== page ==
Friday 19 July 2019

I’ve been flabbergasted at how quickly it’s taken off' - Dutch ice therapy classes hit Ireland

Deirdre Reynolds practicing the Wim Hof method of bathing in ice. Photo: Damien Eagers
Deirdre Reynolds practicing the Wim Hof method of bathing in ice. Photo: Damien Eagers

Deirdre Reynolds

It’s the ultimate ice bucket challenge: plunging your entire body into a tub of freezing cold water filled with chunks of ice, deep breathing your way through the pain.

Four years after the viral phenomenon swept the globe, ice therapy is cool once more.

This time, however, participants are actually volunteering to feel the fuar — and do it anyway.

Named after the Dutch adventurer who invented it, the ‘Wim Hof method’ which combines cooling the body with controlled breathing techniques, is fast coming in from the cold, after new scientific research indicated it can fortify the immune system by triggering the release of anti-inflammatory agents. Some say the research gives fresh hope to those suffering from everything from rheumatoid arthritis to depression.

But you don’t have to scale Mount Everest in your shorts or swim under polar ice like the world-famous ‘Iceman’ Hof to reap the benefits of his therapy , which are also reputed to include less stress, better sleep and weight loss, according to one of just two Wim Hof instructors who are now offering the therapy in Ireland.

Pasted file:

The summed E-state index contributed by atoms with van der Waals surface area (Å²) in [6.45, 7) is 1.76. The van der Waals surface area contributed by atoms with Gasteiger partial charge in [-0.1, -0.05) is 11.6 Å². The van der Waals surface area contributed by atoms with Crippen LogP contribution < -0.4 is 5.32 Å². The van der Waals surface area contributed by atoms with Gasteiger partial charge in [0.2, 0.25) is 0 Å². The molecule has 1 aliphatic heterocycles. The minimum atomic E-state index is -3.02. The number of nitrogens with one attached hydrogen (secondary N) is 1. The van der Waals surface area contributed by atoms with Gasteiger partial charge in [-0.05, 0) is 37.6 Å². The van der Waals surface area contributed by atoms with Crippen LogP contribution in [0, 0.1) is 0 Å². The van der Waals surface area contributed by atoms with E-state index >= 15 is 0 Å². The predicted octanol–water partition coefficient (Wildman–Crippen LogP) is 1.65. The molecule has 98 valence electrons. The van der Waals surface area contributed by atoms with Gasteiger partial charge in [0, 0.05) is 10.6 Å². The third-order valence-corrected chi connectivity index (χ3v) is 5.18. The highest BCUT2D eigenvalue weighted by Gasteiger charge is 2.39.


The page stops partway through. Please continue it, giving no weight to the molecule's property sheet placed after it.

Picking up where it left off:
Two years ago, Níall Ó Murchú was a sleep-deprived father of four young children and stressed-out digital consultant aiming to set up his own business. Today, the 41-year-old Dubliner says he’s never been more zen after stumbling upon an interview with the extreme athlete on a podcast and jetting to the Netherlands to study the Wim Hof way.  “I had spent years doing pranayama breathing, qigong and tai chi breathing,” he says. “But I remember within the first three breaths of the Wim Hof breathing, I could feel how different [it was].

“So I did a little bit of breathing and a little bit of cold, and after three days, I was in the kitchen with my wife, [and] I remember feeling full of light and energy and laughing and joking in the morning, which wasn’t the usual thing, and I thought to myself: ‘What the hell is going on here?’

“I used to wake up tired, kind of like: ‘How am I going to get through this?’ When I wake up most days now, I feel really energised.”

So convincing is the former international basketball player that I’ve somehow found myself standing in a swimsuit in a back garden in Blackrock in Dublin about to step into a huge bucket of ice. And I’m not the only one — Niall’s weekly Wim Hof classes and monthly workshops at various venues throughout the capital are booked out for the rest of this month and beyond.

“I’ve been flabbergasted at how it’s taken off so quickly,” says Níall, whose training last winter involved climbing the Czech Republic’s highest mountain, Mount Snezka, bare chested. “There’s a movement in Ireland where people are more health conscious and they want to do something about it,” he says.

“When we’re faced with something like the ice, that’s frightening to us, we go into fight or flight mode and with the breathing we learn to train ourselves to get from that into this ‘rest and digest’ mode. It’s testing your ability to relax and breathe.

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